Free legal assistance either in the form of an attorney representing the individual at no cost or the individual receiving legal guidance for their case is available to individuals who are unable to hire an attorney. This legal assistance may come from a local legal aid society or an attorney willing to act "pro bono", meaning without payment. Law schools, state bar associations, and state legal services agencies can help you locate an attorney willing to work for free on your behalf.
Selecting an Attorney
Always interview several attorneys before hiring one to handle your bankruptcy case. When interviewing attorneys, inquire into:
- The number of bankruptcy cases he or she has handled previously: The more experienced the attorney, the greater likelihood your case will proceed smoothly and quickly and that you will retain some property.
- How many individual versus business bankruptcies the attorney has handled: An individual should ensure that the attorney has experience with individual bankruptcy proceedings, since they differ drastically from corporate or business proceedings.
- The fees the attorney usually charges for bankruptcy cases and how they are charged: Ensure that you understand the maximum amount you may have to pay and how that amount is calculated, as well as when it will become due, prior to agreeing to work with an attorney.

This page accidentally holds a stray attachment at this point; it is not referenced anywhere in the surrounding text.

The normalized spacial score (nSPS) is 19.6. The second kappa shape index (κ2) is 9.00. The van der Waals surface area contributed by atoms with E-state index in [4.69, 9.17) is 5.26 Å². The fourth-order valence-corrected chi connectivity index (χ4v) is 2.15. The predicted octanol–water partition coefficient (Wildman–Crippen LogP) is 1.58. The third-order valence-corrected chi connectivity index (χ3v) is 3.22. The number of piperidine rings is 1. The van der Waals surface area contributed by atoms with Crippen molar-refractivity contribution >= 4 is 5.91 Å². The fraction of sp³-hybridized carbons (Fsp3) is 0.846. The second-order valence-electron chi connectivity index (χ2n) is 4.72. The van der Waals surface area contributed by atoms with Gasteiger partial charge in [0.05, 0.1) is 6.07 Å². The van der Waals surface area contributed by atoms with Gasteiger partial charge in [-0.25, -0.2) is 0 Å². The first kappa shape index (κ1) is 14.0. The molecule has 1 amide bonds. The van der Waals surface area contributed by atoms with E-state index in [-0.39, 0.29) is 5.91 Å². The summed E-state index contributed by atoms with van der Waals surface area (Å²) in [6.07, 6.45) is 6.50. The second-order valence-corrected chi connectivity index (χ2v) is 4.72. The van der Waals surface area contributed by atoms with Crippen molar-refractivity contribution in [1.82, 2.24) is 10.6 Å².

- What services will be included: Inquire into the exact services the attorney files so that you are certain of what you are paying for. For example, does the attorney investigate all of your property or are you required to provide him or her a list and documentation of it? Does the attorney pay for any experts, such as accountants, that are required to review your assets?
- How long the attorney expects the case to last: This helps gauge how much time the attorney expects to spend on your case, how complex they view your case to be, and how long you can expect to wait before your case is resolved.
- Whether any other attorneys will be working on the case: A large firm may have several attorneys working on your case. This may make your case proceed faster, but might also mean that you are working with several different lawyers.
- The attorney's certifications: Several states offer attorneys the ability to earn certifications in bankruptcy law. These certifications indicate advanced knowledge of the field of law, which may make them able to better handle your case.
Where to Go for Help
If you're considering acting pro se in a bankruptcy case, visit the website of the federal court in which you must file your petition. Often, these websites provide general information about what forms must be filed, and some may even provide forms that can be printed and completed before filing.